Kindness generates kindness. Our country drives too fast, smashes things up, countries and cars and lots of lives. Ron Paul was one of the few who proposed we slow down. I hoped the people who saw my sign, and the Ron Paul sticker, would reflect before speeding on.

Halfway to Phoenix, in the proverbial middle-of-nowhere, I passed a car with the trunk raised. An older woman (my age), stood with her cellphone, probably calling AAA, I thought. I drove slowly past and stared at her shredded rear tire.

Then I remembered my sign in the back window. Damn! If I didn’t stop, then WTF was I doing? I pulled onto the shoulder and walked back. Ten minutes later, I finished changing her tire. She did volunteer work in Phoenix at a senior center. Kindness may generate kindness, but it has to start somewhere.

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Douglas Herman's picture
Columns on STR: 149

Award winning artist, photographer and freelance journalist, Douglas Herman can be found wandering the back roads of America. Doug authored the political crime thriller, The Guns of Dallas  and wrote and directed the Independent feature film,Throwing Caution to the Windnaturally a "road movie," and credits STR for giving him the impetus to write well, both provocatively and entertainingly. A longtime gypsy, Doug completed a 10,000 mile circumnavigation of North America, by bicycle, at the age of 35, and still wanders between Bullhead City, Arizona and Kodiak, Alaska with forays frequently into the so-called civilized world of Greater LA. Write him at Roadmovie2 @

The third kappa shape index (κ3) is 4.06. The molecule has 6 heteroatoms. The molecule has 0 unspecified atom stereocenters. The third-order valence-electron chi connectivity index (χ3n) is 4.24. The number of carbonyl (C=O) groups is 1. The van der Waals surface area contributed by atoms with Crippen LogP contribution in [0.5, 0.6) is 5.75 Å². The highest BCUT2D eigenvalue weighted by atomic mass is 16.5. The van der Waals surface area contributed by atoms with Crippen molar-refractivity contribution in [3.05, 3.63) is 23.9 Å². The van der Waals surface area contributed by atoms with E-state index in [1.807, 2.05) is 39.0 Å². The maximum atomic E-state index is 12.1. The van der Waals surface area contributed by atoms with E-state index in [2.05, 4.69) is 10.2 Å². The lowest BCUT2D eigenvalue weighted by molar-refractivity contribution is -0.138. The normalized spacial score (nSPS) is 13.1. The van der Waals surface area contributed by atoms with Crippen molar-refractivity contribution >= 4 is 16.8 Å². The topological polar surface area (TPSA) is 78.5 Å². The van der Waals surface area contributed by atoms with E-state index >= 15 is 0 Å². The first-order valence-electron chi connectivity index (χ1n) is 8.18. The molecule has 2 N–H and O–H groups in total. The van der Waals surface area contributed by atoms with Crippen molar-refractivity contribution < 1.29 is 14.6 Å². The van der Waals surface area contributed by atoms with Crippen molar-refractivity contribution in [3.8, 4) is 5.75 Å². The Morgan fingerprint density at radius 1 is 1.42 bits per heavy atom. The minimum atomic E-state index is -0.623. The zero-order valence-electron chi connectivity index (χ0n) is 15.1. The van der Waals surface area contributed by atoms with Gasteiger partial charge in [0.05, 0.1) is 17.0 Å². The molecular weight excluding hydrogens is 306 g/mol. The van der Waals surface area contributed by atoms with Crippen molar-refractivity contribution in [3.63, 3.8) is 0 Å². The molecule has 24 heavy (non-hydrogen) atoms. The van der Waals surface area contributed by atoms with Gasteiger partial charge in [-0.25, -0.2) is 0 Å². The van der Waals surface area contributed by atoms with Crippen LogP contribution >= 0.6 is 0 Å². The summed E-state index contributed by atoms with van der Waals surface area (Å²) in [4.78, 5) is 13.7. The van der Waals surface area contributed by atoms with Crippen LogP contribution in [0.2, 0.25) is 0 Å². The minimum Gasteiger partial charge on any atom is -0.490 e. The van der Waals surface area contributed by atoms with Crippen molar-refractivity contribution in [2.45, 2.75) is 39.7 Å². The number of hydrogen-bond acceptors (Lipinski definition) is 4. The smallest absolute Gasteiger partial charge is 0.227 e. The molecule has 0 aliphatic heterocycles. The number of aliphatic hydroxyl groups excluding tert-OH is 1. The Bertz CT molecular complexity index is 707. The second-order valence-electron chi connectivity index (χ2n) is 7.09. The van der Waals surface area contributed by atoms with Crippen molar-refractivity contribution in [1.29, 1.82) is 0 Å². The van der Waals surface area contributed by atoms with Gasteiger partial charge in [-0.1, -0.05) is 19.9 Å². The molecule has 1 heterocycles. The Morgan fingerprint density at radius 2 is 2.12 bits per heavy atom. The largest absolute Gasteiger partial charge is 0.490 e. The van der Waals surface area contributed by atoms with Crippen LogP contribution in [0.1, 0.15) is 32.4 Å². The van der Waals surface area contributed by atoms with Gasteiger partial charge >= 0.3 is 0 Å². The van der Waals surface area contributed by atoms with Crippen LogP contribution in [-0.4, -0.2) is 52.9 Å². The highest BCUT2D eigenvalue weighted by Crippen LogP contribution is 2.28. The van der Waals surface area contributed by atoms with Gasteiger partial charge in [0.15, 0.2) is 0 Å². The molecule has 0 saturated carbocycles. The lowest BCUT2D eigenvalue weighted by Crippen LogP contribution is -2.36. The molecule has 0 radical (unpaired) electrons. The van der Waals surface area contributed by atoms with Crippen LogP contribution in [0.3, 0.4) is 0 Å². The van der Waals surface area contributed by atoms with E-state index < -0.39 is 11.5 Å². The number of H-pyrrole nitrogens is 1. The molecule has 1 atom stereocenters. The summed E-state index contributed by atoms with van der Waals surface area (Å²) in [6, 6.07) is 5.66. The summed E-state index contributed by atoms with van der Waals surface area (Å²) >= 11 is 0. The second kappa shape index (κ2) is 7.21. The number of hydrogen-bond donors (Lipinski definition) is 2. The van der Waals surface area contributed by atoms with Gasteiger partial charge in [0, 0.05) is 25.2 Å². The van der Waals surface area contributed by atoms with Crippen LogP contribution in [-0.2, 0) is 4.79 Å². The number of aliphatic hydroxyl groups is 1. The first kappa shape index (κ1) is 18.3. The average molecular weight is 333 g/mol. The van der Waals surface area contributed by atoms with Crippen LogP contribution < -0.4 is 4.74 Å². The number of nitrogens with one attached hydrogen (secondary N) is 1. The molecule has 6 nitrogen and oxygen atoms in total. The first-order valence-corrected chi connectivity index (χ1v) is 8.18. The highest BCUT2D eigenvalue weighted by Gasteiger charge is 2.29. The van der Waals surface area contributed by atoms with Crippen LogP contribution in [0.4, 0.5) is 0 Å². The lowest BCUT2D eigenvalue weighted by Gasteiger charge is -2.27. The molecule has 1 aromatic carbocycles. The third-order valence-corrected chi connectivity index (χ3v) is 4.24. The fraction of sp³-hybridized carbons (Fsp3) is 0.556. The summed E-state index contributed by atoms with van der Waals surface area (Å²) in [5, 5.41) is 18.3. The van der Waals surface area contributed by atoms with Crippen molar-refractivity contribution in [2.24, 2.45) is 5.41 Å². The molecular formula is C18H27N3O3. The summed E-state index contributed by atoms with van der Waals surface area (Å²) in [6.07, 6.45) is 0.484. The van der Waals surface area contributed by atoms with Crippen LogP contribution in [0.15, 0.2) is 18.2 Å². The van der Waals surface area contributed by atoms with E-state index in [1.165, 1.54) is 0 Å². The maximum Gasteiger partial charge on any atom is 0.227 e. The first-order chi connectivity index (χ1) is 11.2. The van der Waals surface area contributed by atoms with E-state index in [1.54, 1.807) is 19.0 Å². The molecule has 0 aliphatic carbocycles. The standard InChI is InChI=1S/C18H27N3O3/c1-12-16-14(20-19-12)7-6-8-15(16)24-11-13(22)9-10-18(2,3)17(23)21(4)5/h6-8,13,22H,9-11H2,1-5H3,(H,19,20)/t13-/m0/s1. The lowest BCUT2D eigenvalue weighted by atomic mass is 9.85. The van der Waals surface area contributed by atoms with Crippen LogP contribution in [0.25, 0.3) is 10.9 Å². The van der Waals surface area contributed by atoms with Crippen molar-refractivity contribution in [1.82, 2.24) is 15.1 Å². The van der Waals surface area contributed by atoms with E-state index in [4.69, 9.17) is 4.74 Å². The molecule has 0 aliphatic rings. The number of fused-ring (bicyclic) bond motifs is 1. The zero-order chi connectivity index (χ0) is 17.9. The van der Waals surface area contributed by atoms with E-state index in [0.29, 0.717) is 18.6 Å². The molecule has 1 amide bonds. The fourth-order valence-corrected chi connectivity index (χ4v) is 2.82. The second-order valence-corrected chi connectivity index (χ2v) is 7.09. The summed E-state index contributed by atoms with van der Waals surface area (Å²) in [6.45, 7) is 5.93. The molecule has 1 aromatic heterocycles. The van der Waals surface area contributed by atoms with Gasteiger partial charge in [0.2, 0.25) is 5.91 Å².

Glen Allport's picture

Great column, Douglas! 
Also, I loved the Ten Years After lyric -- "I'd Love to Change the World" is the only track they ever did that I really liked, despite the Marxist portion of the song's lyrics, and it's been a favorite since I first heard it. The song evokes a lot of feeling; it also has some of the best guitar work out there.
But the SLOGAN you highlight -- Kindness Generates Kindness -- and the attitude behind that slogan, is the important thing. Makes sense that there would be a Brazillian saying like that, given the warmth of their culture relative to ours. It is especially critical that kindness characterize our early lives; children born into an infancy and childhood of kindness, love, and compassion don't NEED slogans to remind them (much less to teach them, as a new idea) that kindness is important. Children hurt badly enough early on can't really hear the slogan, no matter how many times they encounter it.
I would love to see more focus and stronger emphasis on the "love" aspect of love and freedom. Love is the yin to freedom's yang, and you're among the minority of those who write in support of freedom who consistently shows that truth in your work. 
PS -- I just clicked your photo and saw the full-size image for the first time, with the quote from Smedley Butler. Awesome!

Douglas Herman's picture

Thanks Glen,
   I saw that slogan all over Rio. Not until I returned did I research it.
Yeah, the Smedley Butler shirt at Monticello got a lot of stares. Hard to argue with it though.